This is Leia, Buttercup’s daughter. We’re keeping her for future milking. This girl is very attached to me. She cannot stand the others getting love from me and will make every effort to get my attention any chance she gets.

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This handsome boy is Snoopy. He is another one who is very attached to people and he will follow my husband like a dog. I love his coloring and he will be used for breeding as well.

Some of our ducks. Ducks eggs are actually great for baking.

A teacher at my kids’ school hatched eggs and needed to find a new home for her chicks. We took them home.

We love our farm life and I especially love coming home to “work” with the animals. It may be a lot of work, but it is very therapeutic as well.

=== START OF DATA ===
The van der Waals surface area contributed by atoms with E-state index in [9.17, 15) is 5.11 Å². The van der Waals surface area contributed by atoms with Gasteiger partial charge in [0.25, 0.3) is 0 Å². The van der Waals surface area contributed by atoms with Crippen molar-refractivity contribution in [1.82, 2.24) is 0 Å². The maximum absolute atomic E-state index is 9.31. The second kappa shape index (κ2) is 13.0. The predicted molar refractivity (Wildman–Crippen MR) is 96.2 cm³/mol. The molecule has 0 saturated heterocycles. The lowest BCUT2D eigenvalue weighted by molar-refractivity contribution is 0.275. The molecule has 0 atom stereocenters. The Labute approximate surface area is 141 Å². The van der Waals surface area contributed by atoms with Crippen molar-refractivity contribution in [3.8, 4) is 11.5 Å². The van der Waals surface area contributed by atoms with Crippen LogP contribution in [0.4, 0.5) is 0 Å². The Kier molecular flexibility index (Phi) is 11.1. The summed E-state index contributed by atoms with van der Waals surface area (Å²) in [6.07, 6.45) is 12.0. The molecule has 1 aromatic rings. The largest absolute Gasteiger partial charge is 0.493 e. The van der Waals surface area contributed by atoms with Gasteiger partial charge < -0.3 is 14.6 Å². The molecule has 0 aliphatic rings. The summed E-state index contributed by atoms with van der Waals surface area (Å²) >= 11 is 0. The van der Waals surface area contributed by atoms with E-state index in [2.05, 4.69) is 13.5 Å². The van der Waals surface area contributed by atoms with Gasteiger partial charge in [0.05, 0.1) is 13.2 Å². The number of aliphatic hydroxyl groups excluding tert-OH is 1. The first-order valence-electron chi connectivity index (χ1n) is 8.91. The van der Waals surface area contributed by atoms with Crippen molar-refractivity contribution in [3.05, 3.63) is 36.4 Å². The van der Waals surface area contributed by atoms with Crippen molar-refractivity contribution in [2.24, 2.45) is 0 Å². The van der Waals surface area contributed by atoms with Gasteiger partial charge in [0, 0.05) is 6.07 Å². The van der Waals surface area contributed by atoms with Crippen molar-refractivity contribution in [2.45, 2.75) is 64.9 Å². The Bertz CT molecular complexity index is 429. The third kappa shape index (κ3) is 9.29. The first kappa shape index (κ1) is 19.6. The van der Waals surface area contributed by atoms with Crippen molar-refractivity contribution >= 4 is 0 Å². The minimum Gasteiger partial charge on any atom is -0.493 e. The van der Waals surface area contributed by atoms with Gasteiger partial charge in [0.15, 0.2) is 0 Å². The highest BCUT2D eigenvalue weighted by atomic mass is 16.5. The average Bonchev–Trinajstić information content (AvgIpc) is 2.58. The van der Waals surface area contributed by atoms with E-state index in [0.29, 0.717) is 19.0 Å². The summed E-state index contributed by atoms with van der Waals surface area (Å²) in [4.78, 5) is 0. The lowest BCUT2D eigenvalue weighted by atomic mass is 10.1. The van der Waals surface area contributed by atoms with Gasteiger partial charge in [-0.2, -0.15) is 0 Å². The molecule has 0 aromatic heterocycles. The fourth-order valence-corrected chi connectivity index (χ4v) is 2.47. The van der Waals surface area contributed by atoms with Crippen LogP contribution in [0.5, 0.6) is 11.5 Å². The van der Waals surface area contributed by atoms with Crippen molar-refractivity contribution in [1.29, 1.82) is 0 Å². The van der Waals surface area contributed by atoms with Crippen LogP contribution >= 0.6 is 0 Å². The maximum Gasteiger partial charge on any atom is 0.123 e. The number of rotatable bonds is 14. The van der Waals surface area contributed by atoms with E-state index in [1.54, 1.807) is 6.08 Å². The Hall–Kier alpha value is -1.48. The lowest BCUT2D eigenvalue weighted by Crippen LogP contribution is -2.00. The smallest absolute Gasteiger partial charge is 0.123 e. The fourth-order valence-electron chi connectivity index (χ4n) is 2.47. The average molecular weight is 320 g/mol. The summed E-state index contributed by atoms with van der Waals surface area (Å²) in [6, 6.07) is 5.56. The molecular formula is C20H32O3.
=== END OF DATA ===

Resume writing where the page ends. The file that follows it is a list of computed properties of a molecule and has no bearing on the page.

New Additions to the Farm!

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Hi, everyone!

This Spring weather has been insane! I moved to Florida when I was 6 years old and I just loath the cold. I understand it is much more bone chilling elsewhere in the country, but I just can’t.

So naturally, being the wimp to cold that I am, I was pretty worried about our first time mama geese. I was initially unsure if they would even go broody to begin with, but they did. I wasn’t sure if they could actually keep their nests warm enough to hatch though. One day it was 80 out, the next day was 60. I understand that it is colder other places. I also understand that geese still hatch eggs in colder weather than ours. I couldn’t shake the Floridian feeling though. I mean, I bring a sweater to Disney World in the summertime because I freeze inside shops and restaurants (don’t judge me).

My husband, who moved to Florida at a much older age than I, laughed at me. It was uncalled for. Rude.